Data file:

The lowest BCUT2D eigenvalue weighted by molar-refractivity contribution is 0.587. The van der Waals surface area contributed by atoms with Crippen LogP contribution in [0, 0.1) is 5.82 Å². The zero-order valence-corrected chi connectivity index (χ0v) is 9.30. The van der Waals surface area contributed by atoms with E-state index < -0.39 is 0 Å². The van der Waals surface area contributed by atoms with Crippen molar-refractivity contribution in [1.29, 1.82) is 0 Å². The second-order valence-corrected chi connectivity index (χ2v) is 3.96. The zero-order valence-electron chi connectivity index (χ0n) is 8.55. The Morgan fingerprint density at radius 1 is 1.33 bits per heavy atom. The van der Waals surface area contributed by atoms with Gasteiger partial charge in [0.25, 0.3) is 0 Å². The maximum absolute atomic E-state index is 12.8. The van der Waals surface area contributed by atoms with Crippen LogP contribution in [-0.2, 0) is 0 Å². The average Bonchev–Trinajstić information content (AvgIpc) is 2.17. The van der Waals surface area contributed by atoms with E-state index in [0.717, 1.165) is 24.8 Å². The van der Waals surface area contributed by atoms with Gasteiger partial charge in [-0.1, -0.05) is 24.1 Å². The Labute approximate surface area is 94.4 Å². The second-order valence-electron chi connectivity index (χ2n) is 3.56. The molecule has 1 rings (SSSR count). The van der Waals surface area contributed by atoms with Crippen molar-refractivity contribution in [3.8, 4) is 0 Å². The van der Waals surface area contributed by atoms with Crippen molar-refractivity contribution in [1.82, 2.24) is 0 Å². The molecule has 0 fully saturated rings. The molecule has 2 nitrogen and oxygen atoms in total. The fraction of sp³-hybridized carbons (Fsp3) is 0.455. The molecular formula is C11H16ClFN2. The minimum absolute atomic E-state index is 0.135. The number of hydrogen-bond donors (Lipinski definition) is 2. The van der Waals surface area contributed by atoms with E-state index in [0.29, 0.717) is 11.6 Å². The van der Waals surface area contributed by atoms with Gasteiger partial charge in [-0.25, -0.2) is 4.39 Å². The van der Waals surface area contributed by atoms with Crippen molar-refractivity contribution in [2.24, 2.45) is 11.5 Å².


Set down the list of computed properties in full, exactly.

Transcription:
The lowest BCUT2D eigenvalue weighted by molar-refractivity contribution is 0.587. The van der Waals surface area contributed by atoms with Crippen LogP contribution in [0, 0.1) is 5.82 Å². The zero-order valence-corrected chi connectivity index (χ0v) is 9.30. The van der Waals surface area contributed by atoms with E-state index < -0.39 is 0 Å². The van der Waals surface area contributed by atoms with Crippen molar-refractivity contribution in [1.29, 1.82) is 0 Å². The second-order valence-corrected chi connectivity index (χ2v) is 3.96. The zero-order valence-electron chi connectivity index (χ0n) is 8.55. The Morgan fingerprint density at radius 1 is 1.33 bits per heavy atom. The van der Waals surface area contributed by atoms with Gasteiger partial charge in [0.25, 0.3) is 0 Å². The maximum absolute atomic E-state index is 12.8. The van der Waals surface area contributed by atoms with Crippen LogP contribution in [-0.2, 0) is 0 Å². The average Bonchev–Trinajstić information content (AvgIpc) is 2.17. The van der Waals surface area contributed by atoms with E-state index in [0.717, 1.165) is 24.8 Å². The van der Waals surface area contributed by atoms with Gasteiger partial charge in [-0.1, -0.05) is 24.1 Å². The Labute approximate surface area is 94.4 Å². The second-order valence-electron chi connectivity index (χ2n) is 3.56. The molecule has 1 rings (SSSR count). The van der Waals surface area contributed by atoms with Crippen molar-refractivity contribution in [3.8, 4) is 0 Å². The van der Waals surface area contributed by atoms with Crippen molar-refractivity contribution in [1.82, 2.24) is 0 Å². The molecule has 0 fully saturated rings. The molecule has 2 nitrogen and oxygen atoms in total. The fraction of sp³-hybridized carbons (Fsp3) is 0.455. The molecular formula is C11H16ClFN2. The minimum absolute atomic E-state index is 0.135. The number of hydrogen-bond donors (Lipinski definition) is 2. The van der Waals surface area contributed by atoms with E-state index in [0.29, 0.717) is 11.6 Å². The van der Waals surface area contributed by atoms with Gasteiger partial charge in [-0.25, -0.2) is 4.39 Å². The van der Waals surface area contributed by atoms with Crippen molar-refractivity contribution in [2.24, 2.45) is 11.5 Å².